The payload module of MetOp-C, developed and built by Airbus in Germany, was delivered to Toulouse after it completed a series of tests at ESTEC, the technical centre of the European Space Agency (ESA) in Noordwijk, the Netherlands. The satellite, weighing in at four tonnes, is now almost complete after successful coupling of its payload and service module. In preparation for the launch scheduled for October 2018 from Kourou, French Guiana, MetOp-C will undergo a further series of radio-electric tests in the coming weeks. The solar panel, which is the last outstanding major component, will be integrated in November 2017 just before vibration testing.
The MetOp satellites have been developed by Airbus for ESA and EUMETSAT, the European Organisation for the Exploitation of Meteorological Satellites, and are part of a joint European-US cooperation. EUMETSAT is responsible for operating the satellites. MetOp-A, the first satellite in the series, was launched in October 2006 and has since doubled its specified five-year service life. MetOp-B was launched into orbit in 2012 and is also about to exceed its design service life. Initially, the plan was that each satellite would replace its predecessor, however, the excellent performance of the first two MetOp satellites means that they can now be operated simultaneously, providing the meteorological community with increased data. The forthcoming launch of MetOp-C will further improve the quality of observations and data provided for weather forecasts.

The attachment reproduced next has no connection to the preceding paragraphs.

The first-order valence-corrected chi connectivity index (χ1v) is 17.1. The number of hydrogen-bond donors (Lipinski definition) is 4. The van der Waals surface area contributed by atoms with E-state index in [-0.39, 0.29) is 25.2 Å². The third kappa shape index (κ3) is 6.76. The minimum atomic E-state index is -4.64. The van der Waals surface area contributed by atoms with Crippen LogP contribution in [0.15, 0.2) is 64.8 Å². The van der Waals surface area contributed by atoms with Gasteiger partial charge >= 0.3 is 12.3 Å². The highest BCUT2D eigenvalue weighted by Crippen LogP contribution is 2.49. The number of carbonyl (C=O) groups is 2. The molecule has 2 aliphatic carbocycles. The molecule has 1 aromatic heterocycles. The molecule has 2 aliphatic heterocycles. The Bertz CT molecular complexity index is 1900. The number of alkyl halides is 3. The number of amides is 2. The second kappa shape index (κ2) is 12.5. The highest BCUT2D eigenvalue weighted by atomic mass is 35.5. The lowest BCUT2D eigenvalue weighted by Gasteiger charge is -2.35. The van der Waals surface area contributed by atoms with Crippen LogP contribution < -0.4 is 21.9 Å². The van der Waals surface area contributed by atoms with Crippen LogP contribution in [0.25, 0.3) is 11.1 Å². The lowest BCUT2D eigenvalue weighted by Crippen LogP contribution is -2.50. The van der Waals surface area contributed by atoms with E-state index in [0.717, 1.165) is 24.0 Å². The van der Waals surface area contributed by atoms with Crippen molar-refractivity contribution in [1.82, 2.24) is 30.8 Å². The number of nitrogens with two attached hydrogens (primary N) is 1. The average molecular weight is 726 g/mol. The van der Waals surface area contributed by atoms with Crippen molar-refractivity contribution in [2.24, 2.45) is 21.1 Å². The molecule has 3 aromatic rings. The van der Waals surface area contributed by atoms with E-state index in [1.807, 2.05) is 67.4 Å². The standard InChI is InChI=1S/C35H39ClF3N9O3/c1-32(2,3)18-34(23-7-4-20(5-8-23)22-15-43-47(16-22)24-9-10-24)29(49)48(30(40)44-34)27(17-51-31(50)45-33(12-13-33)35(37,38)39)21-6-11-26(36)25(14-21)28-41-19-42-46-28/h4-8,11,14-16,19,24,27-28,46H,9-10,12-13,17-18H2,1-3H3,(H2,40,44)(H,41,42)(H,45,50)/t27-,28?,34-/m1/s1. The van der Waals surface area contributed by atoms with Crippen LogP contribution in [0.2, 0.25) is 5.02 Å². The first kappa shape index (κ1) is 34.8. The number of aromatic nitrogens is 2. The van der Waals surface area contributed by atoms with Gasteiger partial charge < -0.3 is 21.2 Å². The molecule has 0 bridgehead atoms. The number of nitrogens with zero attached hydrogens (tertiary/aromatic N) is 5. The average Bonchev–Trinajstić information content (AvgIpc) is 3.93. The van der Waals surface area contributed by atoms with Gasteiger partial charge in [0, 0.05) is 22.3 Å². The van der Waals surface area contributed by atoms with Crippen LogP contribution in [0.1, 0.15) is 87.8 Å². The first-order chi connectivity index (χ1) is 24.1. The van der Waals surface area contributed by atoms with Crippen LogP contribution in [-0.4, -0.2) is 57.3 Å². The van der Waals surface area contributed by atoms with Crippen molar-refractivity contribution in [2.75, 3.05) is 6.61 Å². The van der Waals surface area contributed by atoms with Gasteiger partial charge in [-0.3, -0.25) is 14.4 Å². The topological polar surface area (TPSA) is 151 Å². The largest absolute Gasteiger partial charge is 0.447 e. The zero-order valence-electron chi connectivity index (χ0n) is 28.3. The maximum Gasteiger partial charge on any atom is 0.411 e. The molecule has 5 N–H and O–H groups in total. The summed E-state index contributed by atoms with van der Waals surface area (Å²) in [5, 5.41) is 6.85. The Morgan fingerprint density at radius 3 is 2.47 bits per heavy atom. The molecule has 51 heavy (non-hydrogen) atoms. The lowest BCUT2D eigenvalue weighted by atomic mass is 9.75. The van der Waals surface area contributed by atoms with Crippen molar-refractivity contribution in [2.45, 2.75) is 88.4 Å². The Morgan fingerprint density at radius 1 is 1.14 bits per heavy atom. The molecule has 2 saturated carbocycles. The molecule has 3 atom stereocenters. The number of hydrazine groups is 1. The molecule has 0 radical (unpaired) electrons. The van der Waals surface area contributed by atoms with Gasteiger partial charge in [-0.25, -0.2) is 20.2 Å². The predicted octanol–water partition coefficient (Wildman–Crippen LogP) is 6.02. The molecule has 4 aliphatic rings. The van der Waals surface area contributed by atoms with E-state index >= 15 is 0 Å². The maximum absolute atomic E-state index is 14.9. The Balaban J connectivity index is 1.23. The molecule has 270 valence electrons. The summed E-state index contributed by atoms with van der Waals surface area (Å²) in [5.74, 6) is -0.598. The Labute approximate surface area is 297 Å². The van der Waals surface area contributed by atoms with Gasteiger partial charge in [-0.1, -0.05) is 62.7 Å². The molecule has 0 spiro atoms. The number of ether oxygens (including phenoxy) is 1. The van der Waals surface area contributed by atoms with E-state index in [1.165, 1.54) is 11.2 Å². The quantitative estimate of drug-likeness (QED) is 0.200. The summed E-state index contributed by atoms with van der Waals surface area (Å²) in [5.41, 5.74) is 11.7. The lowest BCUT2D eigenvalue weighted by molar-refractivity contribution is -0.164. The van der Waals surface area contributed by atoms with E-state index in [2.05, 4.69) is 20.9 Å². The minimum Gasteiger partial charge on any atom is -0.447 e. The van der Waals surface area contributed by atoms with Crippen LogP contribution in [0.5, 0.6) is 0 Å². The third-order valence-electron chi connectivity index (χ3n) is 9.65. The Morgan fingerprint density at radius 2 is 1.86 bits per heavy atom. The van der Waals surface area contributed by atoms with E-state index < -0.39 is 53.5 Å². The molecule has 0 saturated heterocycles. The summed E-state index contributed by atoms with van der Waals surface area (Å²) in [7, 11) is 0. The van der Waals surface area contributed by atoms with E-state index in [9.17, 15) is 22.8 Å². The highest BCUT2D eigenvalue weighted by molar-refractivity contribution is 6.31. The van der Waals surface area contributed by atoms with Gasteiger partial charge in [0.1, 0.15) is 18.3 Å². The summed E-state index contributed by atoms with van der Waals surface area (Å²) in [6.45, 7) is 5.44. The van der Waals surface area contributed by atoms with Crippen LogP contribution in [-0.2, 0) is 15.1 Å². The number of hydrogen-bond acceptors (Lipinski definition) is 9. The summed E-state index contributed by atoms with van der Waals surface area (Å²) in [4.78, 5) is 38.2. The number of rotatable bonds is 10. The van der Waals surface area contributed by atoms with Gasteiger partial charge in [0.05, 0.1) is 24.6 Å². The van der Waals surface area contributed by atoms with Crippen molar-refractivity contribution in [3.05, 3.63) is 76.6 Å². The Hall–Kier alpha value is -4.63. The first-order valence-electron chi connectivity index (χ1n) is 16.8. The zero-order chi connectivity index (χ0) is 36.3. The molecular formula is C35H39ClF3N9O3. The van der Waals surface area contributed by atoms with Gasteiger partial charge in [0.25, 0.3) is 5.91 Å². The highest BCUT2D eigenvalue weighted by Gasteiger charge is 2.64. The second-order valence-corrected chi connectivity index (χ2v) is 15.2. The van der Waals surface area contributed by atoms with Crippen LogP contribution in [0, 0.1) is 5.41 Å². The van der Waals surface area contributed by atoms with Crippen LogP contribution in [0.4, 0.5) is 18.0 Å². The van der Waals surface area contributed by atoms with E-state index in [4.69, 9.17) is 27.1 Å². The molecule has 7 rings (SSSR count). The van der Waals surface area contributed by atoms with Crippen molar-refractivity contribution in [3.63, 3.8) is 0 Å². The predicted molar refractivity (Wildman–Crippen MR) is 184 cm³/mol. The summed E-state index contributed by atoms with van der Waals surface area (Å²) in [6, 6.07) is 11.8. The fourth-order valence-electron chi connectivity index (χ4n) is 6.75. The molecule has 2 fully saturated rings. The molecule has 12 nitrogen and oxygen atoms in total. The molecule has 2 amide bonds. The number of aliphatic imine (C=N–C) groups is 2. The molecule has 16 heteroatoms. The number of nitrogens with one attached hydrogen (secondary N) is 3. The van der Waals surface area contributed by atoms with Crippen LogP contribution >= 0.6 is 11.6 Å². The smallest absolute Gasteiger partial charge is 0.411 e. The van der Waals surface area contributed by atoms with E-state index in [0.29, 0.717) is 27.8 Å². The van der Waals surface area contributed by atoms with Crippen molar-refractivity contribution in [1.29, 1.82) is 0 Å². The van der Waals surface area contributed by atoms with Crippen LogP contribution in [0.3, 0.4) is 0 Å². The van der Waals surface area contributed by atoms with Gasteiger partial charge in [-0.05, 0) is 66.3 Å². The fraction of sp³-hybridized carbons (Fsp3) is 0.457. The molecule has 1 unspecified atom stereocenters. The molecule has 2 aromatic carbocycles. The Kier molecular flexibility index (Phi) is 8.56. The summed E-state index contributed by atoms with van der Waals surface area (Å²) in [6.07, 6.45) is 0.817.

Each MetOp satellite carries a total of 12 instruments, making the system extremely versatile. The microwave humidity sounder, built by Airbus, delivers data on water vapour near the Earth’s surface and is part of the collaboration with the US. As well as each MetOp satellite carrying the instrument, two more are flying on US NOAA satellites, delivering matching data from a different orbit to enhance weather models. MetOp also measures ocean surface winds, observes sea ice distribution and monitors the ozone layer in the stratosphere, as well as relaying meteorological measurements collected by boats, buoys and research stations. It also includes a receiver to relay signals sent by persons in distress.